$15,000-$23,000 Value Indicator
$14,000-$21,000 Value Indicator
¥70,000-¥110,000 Value Indicator
€9,500-€14,000 Value Indicator
$80,000-$120,000 Value Indicator
¥1,500,000-¥2,240,000 Value Indicator
$10,000-$15,000 Value Indicator
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Signed Print Edition of 200
H 46cm x W 52cm
|Auction Date||Auction House||Artwork|
Return to Seller
|September 2022||Phillips London - United Kingdom||What Is This Picasso - Signed Print|
|March 2018||Bonhams Knightsbridge - United Kingdom||What Is This Picasso - Signed Print|
|March 2018||Forum Auctions London - United Kingdom||What Is This Picasso - Signed Print|
|June 2015||Bonhams New Bond Street - United Kingdom||What Is This Picasso - Signed Print|
|May 2013||Christie's New York - United States||What Is This Picasso - Signed Print|
|February 2012||Christie's London - United Kingdom||What Is This Picasso - Signed Print|
|July 2011||Bonhams New Bond Street - United Kingdom||What Is This Picasso - Signed Print|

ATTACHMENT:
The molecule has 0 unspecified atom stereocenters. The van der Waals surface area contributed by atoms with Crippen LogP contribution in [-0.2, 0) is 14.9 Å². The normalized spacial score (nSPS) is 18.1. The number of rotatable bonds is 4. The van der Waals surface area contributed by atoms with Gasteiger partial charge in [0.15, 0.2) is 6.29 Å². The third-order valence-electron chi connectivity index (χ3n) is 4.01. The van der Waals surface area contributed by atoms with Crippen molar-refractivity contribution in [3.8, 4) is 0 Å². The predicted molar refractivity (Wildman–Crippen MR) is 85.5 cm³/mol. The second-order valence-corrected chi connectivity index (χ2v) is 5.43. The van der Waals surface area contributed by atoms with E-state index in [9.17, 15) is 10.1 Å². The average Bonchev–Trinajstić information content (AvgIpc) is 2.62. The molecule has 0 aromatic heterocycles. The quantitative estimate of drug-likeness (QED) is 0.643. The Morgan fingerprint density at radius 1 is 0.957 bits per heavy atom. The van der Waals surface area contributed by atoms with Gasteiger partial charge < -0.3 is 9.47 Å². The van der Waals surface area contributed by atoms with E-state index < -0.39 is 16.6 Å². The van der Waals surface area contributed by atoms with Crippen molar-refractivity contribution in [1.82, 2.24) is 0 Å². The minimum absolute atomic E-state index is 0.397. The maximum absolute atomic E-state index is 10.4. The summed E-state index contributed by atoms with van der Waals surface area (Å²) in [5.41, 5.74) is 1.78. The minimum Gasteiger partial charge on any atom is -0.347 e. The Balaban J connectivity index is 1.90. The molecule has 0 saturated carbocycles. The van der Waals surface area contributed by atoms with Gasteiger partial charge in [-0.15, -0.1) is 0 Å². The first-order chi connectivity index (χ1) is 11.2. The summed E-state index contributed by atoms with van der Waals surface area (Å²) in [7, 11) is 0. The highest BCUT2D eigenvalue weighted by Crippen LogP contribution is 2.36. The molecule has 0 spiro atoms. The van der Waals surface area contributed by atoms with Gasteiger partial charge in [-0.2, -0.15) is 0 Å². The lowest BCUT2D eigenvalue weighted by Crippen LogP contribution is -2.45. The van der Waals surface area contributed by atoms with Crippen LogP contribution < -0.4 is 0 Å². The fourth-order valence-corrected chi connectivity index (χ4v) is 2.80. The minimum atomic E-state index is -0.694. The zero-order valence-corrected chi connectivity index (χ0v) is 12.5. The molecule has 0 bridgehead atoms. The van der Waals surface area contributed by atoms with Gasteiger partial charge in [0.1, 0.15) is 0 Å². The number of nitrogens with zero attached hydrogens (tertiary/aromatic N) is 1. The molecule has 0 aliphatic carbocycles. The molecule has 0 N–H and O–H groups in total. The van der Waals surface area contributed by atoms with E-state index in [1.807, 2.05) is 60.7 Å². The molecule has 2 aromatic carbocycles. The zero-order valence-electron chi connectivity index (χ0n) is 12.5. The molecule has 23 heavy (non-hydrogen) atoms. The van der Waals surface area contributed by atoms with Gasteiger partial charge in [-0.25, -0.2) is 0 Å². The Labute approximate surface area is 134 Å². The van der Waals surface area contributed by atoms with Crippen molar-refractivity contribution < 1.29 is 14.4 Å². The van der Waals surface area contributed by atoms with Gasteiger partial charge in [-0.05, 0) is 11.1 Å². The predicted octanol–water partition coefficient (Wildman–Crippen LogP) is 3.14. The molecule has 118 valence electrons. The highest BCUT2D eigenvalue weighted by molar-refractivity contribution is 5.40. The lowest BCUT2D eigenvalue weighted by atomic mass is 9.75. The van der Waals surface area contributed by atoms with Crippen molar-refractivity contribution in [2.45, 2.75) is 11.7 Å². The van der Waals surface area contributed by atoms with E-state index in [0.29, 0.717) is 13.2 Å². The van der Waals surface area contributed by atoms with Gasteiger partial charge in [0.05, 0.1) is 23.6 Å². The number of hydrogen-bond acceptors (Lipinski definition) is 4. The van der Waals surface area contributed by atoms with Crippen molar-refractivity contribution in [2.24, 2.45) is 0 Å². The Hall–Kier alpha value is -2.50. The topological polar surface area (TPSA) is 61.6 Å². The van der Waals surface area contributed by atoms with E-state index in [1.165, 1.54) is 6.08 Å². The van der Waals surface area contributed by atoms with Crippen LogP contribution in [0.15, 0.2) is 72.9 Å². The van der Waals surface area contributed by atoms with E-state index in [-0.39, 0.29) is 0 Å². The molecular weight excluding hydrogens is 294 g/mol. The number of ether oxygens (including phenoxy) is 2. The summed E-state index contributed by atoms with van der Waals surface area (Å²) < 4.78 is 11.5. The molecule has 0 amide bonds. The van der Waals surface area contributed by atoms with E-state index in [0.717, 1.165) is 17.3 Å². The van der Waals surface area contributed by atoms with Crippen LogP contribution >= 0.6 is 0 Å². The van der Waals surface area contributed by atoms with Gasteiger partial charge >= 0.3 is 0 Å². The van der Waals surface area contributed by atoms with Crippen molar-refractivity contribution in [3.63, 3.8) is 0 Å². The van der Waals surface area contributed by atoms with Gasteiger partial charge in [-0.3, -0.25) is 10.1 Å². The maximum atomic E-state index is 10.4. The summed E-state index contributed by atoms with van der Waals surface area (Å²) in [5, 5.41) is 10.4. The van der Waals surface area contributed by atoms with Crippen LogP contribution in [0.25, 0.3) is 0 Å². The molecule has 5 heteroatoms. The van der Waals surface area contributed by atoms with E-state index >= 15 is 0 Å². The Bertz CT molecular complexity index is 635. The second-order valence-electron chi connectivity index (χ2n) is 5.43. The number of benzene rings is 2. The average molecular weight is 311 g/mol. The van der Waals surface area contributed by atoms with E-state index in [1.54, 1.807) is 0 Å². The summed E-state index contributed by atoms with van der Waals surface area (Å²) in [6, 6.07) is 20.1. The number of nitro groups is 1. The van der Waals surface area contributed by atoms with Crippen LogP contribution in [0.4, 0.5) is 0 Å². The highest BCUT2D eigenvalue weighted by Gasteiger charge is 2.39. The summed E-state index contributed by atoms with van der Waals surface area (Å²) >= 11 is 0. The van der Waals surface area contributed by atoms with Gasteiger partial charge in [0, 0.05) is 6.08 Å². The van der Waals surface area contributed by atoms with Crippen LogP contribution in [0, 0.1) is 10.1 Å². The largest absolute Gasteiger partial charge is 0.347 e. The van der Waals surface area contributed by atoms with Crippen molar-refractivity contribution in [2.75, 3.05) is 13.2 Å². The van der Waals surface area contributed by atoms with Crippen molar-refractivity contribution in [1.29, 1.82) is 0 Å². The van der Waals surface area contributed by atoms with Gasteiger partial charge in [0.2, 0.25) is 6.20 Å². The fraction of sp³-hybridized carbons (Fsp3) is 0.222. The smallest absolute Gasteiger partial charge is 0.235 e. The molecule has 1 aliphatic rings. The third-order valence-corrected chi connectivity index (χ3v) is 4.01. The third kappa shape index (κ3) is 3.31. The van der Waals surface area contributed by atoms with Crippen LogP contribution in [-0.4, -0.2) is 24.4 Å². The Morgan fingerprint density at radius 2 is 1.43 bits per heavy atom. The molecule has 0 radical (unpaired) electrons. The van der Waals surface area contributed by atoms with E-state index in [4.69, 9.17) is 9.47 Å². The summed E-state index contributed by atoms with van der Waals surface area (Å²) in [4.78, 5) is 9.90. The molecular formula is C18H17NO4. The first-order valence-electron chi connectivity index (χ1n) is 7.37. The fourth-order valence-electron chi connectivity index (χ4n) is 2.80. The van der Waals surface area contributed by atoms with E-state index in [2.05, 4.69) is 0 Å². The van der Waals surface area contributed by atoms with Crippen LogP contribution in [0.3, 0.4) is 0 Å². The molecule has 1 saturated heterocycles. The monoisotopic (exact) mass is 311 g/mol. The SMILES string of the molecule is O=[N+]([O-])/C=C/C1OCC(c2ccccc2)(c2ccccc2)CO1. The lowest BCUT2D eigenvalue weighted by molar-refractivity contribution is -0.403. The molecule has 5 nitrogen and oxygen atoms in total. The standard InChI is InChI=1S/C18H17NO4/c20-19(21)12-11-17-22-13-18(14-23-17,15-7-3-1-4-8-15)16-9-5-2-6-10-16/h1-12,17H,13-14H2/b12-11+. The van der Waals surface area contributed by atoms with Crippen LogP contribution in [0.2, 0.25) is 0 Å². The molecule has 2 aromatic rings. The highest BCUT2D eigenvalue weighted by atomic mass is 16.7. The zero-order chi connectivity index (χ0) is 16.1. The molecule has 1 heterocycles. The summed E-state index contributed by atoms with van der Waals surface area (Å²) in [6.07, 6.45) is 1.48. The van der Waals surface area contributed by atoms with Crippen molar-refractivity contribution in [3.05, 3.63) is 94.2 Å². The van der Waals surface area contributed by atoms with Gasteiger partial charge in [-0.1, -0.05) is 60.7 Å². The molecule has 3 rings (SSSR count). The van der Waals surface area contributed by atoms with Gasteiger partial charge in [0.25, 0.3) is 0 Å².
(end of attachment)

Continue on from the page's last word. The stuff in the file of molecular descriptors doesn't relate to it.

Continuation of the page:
Featuring a curtain, a still life of flowers, a grid like pattern and clouds of blue ink, this work from David Hockney’s The Blue Guitar series is in keeping with much of the subject matter and style throughout the portfolio. Here though, Hockney has also decided to include a copy of Picasso's head of Dora Maar, in green ink – a nod, along with the title, to the great painter who sparked Wallace Stevens’s imagination with his 1903 work The Old Guitarist. Stevens went on to write ‘The Blue Guitar’ in 1937, a book length poem which Hockney then came across in 1976 while on holiday on Fire Island. He proceeded to make the 20 etchings that make up this portfolio which later became a book. While the works are interesting for their subject matter, and their intention to not illustrate but merely accompany the poem, they are also notable for their technique which saw hockney putting new skills to work. In 1973 he had been invited to Paris to create a print on the occasion of Picasso’s death. There he worked closely with Aldo Crommelynck who had been Picasso’s preferred master printer and learned the sugar lift aquatint technique which allowed him to bring subtle variations of colour to his previously monochrome etchings.